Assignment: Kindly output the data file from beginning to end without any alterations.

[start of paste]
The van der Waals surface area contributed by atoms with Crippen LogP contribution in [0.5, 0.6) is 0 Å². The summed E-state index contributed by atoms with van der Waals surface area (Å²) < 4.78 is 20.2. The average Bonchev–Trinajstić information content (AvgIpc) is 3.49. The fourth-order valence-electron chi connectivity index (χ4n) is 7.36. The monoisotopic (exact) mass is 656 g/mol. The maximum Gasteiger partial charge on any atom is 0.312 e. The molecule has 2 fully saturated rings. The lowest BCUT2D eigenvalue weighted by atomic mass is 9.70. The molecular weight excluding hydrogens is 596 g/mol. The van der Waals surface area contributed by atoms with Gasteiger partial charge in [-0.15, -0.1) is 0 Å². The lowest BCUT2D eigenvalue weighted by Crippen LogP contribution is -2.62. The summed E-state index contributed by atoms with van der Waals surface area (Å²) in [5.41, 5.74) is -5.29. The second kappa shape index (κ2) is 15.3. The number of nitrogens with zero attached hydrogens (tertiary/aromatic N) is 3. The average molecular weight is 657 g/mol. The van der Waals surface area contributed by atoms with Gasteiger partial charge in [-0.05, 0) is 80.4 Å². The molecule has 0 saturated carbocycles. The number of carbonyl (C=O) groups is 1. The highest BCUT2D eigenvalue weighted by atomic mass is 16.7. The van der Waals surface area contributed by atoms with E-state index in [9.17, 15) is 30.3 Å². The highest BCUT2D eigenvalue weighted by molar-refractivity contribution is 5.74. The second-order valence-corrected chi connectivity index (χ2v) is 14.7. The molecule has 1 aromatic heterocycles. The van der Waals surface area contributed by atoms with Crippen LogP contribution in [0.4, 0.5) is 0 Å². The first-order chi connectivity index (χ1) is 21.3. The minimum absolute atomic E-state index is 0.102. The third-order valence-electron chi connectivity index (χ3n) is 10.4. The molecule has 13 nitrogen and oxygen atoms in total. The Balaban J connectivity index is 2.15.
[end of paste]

The van der Waals surface area contributed by atoms with Crippen LogP contribution in [0.5, 0.6) is 0 Å². The summed E-state index contributed by atoms with van der Waals surface area (Å²) < 4.78 is 20.2. The average Bonchev–Trinajstić information content (AvgIpc) is 3.49. The fourth-order valence-electron chi connectivity index (χ4n) is 7.36. The monoisotopic (exact) mass is 656 g/mol. The maximum Gasteiger partial charge on any atom is 0.312 e. The molecule has 2 fully saturated rings. The lowest BCUT2D eigenvalue weighted by atomic mass is 9.70. The molecular weight excluding hydrogens is 596 g/mol. The van der Waals surface area contributed by atoms with Gasteiger partial charge in [-0.15, -0.1) is 0 Å². The lowest BCUT2D eigenvalue weighted by Crippen LogP contribution is -2.62. The summed E-state index contributed by atoms with van der Waals surface area (Å²) in [5.41, 5.74) is -5.29. The second kappa shape index (κ2) is 15.3. The number of nitrogens with zero attached hydrogens (tertiary/aromatic N) is 3. The average molecular weight is 657 g/mol. The van der Waals surface area contributed by atoms with Gasteiger partial charge in [-0.05, 0) is 80.4 Å². The molecule has 0 saturated carbocycles. The number of carbonyl (C=O) groups is 1. The highest BCUT2D eigenvalue weighted by atomic mass is 16.7. The van der Waals surface area contributed by atoms with E-state index in [9.17, 15) is 30.3 Å². The highest BCUT2D eigenvalue weighted by molar-refractivity contribution is 5.74. The second-order valence-corrected chi connectivity index (χ2v) is 14.7. The molecule has 1 aromatic heterocycles. The van der Waals surface area contributed by atoms with Crippen LogP contribution in [0.4, 0.5) is 0 Å². The first-order chi connectivity index (χ1) is 21.3. The minimum absolute atomic E-state index is 0.102. The third-order valence-electron chi connectivity index (χ3n) is 10.4. The molecule has 13 nitrogen and oxygen atoms in total. The Balaban J connectivity index is 2.15.